Gambling Taxes are only Short-Term Fixes for States looking for Sustainable Revenue Streams

Casino Watch Focus has reported many times on various states expanding gambling as a means to collect tax revenue, often times at the expense of its own citizens. 100 years ago virtually all forms of gambling were illegal, but slowly, one state at a time, gambling has been made legal by states looking to take their cut of the action. Some gambling expansion takes the form of lotteries, other expansion measures are full-scale casinos. The sales pitch is typically the same, why not allow some harmless fun that will allow the state to bring in some much needed tax revenue, often times promised to local educational causes. Now, a new study confirms what many have claimed, that any initial gains a state looking to expand gambling may see, don’t materialize to long term benefit. Reuters explains: 

Gambling provides only a short-term fix for U.S. states looking to boost revenue without having to turn to politically unpopular tax hikes on income and sales, according to a public policy research group’s study released on Tuesday. The Rockefeller Institute of Government said more than a dozen states legalized or expanded gambling in the wake of last decade’s Great Recession.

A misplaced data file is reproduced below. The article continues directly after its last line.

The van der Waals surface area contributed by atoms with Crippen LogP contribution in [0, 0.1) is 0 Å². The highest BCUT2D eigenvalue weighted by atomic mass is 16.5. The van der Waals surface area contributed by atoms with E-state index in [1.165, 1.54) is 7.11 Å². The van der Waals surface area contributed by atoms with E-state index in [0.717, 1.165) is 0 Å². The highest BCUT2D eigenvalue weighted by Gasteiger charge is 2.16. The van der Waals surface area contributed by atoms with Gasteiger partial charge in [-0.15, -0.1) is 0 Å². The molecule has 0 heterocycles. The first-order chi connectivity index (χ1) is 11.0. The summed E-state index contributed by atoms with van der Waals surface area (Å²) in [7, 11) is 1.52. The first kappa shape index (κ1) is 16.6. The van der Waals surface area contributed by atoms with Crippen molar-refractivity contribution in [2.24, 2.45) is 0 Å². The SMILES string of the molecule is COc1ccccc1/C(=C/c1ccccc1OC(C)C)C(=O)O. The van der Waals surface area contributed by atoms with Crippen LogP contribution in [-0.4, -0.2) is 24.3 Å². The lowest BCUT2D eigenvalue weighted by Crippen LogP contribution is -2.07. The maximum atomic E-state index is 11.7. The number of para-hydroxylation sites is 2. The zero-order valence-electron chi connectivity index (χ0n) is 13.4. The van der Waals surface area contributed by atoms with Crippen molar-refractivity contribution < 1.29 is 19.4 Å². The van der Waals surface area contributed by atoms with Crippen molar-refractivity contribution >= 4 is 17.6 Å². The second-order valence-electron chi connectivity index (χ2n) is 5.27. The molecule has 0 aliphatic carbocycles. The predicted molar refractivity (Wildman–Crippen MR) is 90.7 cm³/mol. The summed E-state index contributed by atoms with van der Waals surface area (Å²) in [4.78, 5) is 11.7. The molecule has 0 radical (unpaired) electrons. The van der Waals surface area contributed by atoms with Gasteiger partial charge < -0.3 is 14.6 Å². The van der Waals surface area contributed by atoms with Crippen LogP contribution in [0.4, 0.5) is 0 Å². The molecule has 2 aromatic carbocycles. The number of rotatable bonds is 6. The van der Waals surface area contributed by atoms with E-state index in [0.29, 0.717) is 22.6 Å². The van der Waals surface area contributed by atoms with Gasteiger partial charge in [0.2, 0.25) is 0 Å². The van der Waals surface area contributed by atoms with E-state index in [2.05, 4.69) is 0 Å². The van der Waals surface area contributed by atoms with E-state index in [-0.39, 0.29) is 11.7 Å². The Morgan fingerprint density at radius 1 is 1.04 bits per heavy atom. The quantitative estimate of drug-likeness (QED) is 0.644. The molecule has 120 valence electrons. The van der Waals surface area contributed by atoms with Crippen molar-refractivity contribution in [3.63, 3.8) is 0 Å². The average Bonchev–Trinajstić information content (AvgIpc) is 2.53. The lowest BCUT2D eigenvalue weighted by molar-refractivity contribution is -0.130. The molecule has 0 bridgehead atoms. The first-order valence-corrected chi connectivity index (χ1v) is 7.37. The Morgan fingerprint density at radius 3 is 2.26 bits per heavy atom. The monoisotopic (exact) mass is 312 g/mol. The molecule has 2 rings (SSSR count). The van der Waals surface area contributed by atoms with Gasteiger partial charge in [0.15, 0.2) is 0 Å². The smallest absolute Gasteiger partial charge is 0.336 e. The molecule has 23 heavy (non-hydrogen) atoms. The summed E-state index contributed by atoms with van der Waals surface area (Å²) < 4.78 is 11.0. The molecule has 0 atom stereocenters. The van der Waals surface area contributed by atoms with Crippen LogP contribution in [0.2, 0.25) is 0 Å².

“History shows that in the long-run the growth in state revenues from gambling activities slows or even reverses and declines,” the study said. The study comes as some states consider whether to expand gambling. 

In New Jersey, voters will decide in November whether to allow two new casinos in the north, close to New York City. Local officials in cash-strapped Atlantic City, currently the only area in New Jersey where gambling is allowed, say new casinos will cause the city to lose even more revenue.

With recovery of U.S. regional gaming revenues tepid, long-term headwinds will continue to weigh on the sector, Fitch Ratings said in a separate report on Tuesday. Barriers to growth include “slower wage growth, less certain retirement prospects for baby boomers, and alternative avenues for gambling,” Fitch said.

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